Federer forced to yield on Mantilla's factory floor

At the outset of the Rome Masters final yesterday between Roger Federer, the Swiss world No 5, and Felix Mantilla, of Spain, ranked No 47, here yesterday a French colleague, Philippe Bouin, remarked that there was class on one side of the net, and working class on the other.

At the outset of the Rome Masters final yesterday between Roger Federer, the Swiss world No 5, and Felix Mantilla, of Spain, ranked No 47, here yesterday a French colleague, Philippe Bouin, remarked that there was class on one side of the net, and working class on the other.

Working class, in the shape of the industrious, unspectacular Mantilla, prevailed, 7-5, 6-2, 7-6, after two hours and 40 minutes in sweltering heat. Federer, a master of all the shots, was unable to hit winners when chances presented themselves, particularly in the opening set, and suffered the consequences of 69 unforced errors.

Having collected his first title since the Palermo event in 2001, the tearful, 28-year-old Mantilla thanked the spectators for their support during the most successful week of his career. His compatriot Albert Costa, the French Open champion, and a rejuvenated Yevgeny Kafelnikov figured among Mantilla's hard-fought victories en route to the final, and he completed his triumph by refusing to yield to Federer, the man in form.

The 21-year-old Federer arrived in Rome after winning his third title of the year in Munich, and extended his winning sequence of sets to 23 before conceding one to Filippo Volandri, an Italian wild card, in the quarter-finals. Yesterday was one of those occasions he thought he had put behind him, when he would dip into his bulging tool box and select a spanner when he needed a screwdriver.

Federer, unable to convert any of seven break points in the first set, was nailed by Mantilla's second opportunity in the 12th game. Giving ground to Mantilla is bad news on any surface, but especially clay, on which he has won each of his 10 titles. When he played Kafelnikov in Saturday's semi-finals, the Russian served for the match at 6-5 in the second set, but Mantilla emerged the winner, 4-6, 7-6, 6-4.

Even though Federer converted his eighth break point to break in the opening game of the second set, hitting a deep drive that Mantilla could not keep in play, this did not deter the Spaniard, whose confidence and determination enabled him to level the set to 2-2 and then break twice more, in the sixth and eighth games.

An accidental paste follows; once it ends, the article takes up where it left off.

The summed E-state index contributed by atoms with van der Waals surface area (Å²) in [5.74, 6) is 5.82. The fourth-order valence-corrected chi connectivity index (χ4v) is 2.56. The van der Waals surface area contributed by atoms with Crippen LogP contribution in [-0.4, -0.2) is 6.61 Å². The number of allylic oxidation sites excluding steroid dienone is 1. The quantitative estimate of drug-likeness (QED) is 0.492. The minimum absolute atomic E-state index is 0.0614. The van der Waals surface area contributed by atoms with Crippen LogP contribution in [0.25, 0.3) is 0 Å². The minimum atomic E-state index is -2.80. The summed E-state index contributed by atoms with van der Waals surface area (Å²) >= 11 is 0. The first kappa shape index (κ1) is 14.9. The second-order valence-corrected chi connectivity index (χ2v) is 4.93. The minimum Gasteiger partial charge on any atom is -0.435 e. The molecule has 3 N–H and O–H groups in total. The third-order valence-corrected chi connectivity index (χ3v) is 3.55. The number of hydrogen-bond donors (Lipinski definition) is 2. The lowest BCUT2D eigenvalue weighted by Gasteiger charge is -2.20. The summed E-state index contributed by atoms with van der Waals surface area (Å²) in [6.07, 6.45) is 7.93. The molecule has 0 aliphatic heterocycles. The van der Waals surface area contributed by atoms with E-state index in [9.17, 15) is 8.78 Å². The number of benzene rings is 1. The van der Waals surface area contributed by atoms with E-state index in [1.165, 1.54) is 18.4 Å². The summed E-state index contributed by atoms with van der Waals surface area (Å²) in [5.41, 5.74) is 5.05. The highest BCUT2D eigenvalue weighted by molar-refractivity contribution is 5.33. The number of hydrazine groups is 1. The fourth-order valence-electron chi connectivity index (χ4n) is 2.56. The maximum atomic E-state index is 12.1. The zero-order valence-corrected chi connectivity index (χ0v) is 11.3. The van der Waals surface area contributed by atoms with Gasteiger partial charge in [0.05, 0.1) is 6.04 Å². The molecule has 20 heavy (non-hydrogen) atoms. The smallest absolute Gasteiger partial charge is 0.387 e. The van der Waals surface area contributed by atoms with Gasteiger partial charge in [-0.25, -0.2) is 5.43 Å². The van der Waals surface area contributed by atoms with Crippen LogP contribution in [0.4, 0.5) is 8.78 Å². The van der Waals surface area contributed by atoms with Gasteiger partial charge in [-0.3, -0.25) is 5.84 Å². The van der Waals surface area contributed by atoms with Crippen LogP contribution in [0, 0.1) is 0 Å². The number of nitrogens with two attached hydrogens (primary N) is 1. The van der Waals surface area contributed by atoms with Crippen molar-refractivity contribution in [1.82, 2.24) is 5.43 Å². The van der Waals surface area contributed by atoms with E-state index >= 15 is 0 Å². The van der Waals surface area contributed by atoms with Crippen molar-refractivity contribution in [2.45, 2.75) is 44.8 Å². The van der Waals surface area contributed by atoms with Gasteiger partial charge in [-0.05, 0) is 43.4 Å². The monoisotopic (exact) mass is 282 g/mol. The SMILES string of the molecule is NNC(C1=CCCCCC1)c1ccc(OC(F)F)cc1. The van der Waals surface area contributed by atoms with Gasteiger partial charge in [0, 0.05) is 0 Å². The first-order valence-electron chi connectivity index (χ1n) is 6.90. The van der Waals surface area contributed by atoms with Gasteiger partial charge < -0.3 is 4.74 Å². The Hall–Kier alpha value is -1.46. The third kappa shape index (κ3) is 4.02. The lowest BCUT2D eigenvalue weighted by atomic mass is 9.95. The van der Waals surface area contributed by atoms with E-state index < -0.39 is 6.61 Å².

Federer gave his best in the third set, recovering from 0-2, helped by Mantilla's double-faulting on break point in the third game, and then breaking for 3-2 after Mantilla had lead, 40-0. Federer held two set points when serving at 5-4, only to double-fault to bring Mantilla back to 5-5.

The next game, with Mantilla serving, was epic: 26 points played over 14 minutes, with 10 deuces, seven break points and five game points, ending with Federer netting a forehand.

Having converted only three of 17 break points, Federer was fortunate to force the third set into a tie-break after twice double-faulting in the 11th game. Thankfully, the shoot-out added more drama, Federer crafting two more set points and saving two match points before Mantilla took the third for 10-8, returning a second serve and then watching a Federer forehand fly over the baseline.

"The way I came back in the last two matches," the overjoyed Spaniard said, "shows that I am also mentally strong."

Federer, who leaves today to defend the Hamburg Masters title, said: "The whole match was a disappointment. He doesn't go for outright winners. He plays very patiently. It's a bit boring. He plays it the same all the time. It doesn't matter if you hit a good ball, or a worse ball.

"I lost so many points today, but I felt I did the right things. I walked off the court thinking it was meant to be, that he was meant to win."

Mantilla, the blue collar champion, left the factory €400,000 (£286,000) richer.

* Tim Henman has been drawn against the American Jan-Michael Gambill in the first round of the Hamburg Masters today. Victory could mean a meeting with the Frenchman Sebastian Grosjean. Juan Carlos Ferrero, who has a shoulder injury, has followed Andre Agassi in pulling out of the event, meaning that the top two players in the ATP Champions Race will miss the event.

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